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915 Main To Keep Its Art-Deco Flourishes

August 15, 2006
By KENNETH R. GOSSELIN, Courant Staff Writer

For decades, commercial architectural gems in Hartford were bulldozed, blown up or smacked around with a wrecking ball.

Today, progress is taking another turn: More homage is being paid in renovations to buildings that have a place in city history - even if only bits and pieces are saved as a nod to the architectural past. The latest example: the American Airlines building on Main Street, now being converted to condominiums.

The discovery of art-deco details during renovation work on the building's façade - first reported here a month ago - has now led the developer to revise his architectural designs and include the sunbursts, geometric patterns and other flourishes in his plans.

The ornamentation under each window was revealed in July when workers pulled off aluminum panels installed in a façade makeover in the 1970s. The art-deco details date from the 1920s, when 915 Main was home to a thriving department store.

"It will put a little sparkle back into that part of Main Street," said TomasJ. Nenortas, historic research adviser at the Hartford Preservation Alliance.

Nenortas said the preservation alliance is thrilled about what will be saved, but he also noted that more architectural elements could be unearthed under the remaining brick.

David Nyberg, the project's developer, said, "We're eager to keep the project moving along, but I absolutely wouldn't rule out further restoration in the future."

Although there initially was concern that the art-deco elements might have been damaged, they were found to be in good shape, just in need of a good cleaning. The elements contrast sharply in style with the brown brick installed over nearly all of the façade in the 1970s makeover - much of which is being retained for the condo conversion.

But the project's architect says the details will still work well with the existing brick and add visual interest now lacking. The geometric shapes, for example, also are rendered in a brownish brick.

"The façade is a little stark," said Matthew Koenig, a principal at JK Roller Architects, the Philadelphia architectural firm designing the renovation. "There's not that much going on."

Unfortunately, the most ornate decoration is found on just one of the lower floors, between the third and fourth stories, Koenig said. But it is close enough to street level to attract the eye and create interest, he said.

This is the second time Nyberg has altered his plans for the façade. He has already incorporated a decorative cornice with dentil work that was discovered under a large aluminum panel stretching across the top of the building.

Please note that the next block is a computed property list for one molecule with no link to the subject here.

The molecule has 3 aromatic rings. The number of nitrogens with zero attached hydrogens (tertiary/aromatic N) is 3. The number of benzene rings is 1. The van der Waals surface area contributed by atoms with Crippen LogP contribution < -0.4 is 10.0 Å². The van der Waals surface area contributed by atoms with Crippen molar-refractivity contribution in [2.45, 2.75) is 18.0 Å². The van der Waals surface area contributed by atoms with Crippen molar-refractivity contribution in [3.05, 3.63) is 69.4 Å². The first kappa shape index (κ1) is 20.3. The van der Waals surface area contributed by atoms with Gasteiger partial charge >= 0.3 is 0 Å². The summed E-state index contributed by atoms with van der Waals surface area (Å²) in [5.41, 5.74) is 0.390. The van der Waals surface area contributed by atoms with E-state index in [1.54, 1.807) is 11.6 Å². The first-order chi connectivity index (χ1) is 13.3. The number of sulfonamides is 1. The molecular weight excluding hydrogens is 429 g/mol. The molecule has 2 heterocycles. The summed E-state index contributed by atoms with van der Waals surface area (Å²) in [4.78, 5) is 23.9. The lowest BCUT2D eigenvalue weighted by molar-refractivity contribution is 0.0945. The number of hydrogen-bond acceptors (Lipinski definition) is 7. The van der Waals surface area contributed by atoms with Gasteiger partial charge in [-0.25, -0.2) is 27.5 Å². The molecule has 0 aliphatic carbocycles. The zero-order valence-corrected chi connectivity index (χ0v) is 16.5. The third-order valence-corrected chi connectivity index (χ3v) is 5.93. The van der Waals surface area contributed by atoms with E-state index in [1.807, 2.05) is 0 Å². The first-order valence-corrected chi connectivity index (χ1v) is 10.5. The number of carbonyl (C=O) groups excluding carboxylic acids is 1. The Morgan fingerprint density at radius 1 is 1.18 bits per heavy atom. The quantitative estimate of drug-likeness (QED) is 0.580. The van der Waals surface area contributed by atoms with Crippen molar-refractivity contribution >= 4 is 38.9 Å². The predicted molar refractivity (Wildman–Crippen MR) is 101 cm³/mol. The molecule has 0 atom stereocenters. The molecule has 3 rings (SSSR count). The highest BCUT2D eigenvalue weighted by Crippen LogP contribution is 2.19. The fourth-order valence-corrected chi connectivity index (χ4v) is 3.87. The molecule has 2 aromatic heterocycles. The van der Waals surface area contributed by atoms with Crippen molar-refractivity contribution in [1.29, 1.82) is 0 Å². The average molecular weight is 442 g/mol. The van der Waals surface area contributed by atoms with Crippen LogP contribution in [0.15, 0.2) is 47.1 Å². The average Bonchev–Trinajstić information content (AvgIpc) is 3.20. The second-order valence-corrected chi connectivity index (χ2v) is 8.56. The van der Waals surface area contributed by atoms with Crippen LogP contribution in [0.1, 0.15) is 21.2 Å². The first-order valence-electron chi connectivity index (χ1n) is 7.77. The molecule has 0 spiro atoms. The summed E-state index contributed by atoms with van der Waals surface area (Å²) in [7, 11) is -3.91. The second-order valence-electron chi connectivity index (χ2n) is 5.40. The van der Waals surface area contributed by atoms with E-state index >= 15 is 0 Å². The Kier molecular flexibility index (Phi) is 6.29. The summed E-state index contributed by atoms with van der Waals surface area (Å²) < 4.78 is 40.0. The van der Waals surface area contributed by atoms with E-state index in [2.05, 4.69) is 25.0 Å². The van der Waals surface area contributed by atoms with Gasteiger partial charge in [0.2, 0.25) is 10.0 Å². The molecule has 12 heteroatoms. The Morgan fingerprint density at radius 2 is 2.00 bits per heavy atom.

The latest change was quickly backed by the city, and because it did not involve extensive alterations, city development staff could approve the change without a more formal review from the planning and zoning commission.

In addition to the architectural elements, Nyberg plans to add more windows on the south side of the building, where there are now none. Decorative metal "volute" brackets, painted black, will be installed at the cornice and above the street-level shops. More lighting will be included to better illuminate a dimly lit portion of Main Street.

There are other examples in downtown Hartford where architecture from the past has been preserved in the midst of modern renovation.

One, in1985, was the incorporation of the façade of the First National Bank building into the State House Square construction project. Preservationists successfully fought to save the building's now 107-year-old façade, rendered in the classic Beaux-Arts style, from demolition.

More recently, the elegant Sage-Allen department store façade, dating from the 1890s, with its Classical Renaissance Revival details rendered in terra cotta, is now the centerpiece of a massive $44 million retail and housing project.

Sage-Allen is across the street from 915 Main, which once had a prominent place in Main Street's long-gone department store shopping district. It was home for decades to the Wise Smith & Co. department store, and later discounter E.J. Korvette.

From the mid-1970s until 2001, the Eastern reservation center of American Airlines occupied the building - giving it its popular name.

The building is still slated for condos, even though there have been signs of a cooling housing market. The conversion is still on track to be finished by May 1, but prices for the condos won't be determined for another couple of months.

Reprinted with permission of the Hartford Courant. To view other stories on this topic, search the Hartford Courant Archives at http://www.courant.com/archives.
| Last update: September 25, 2012 |
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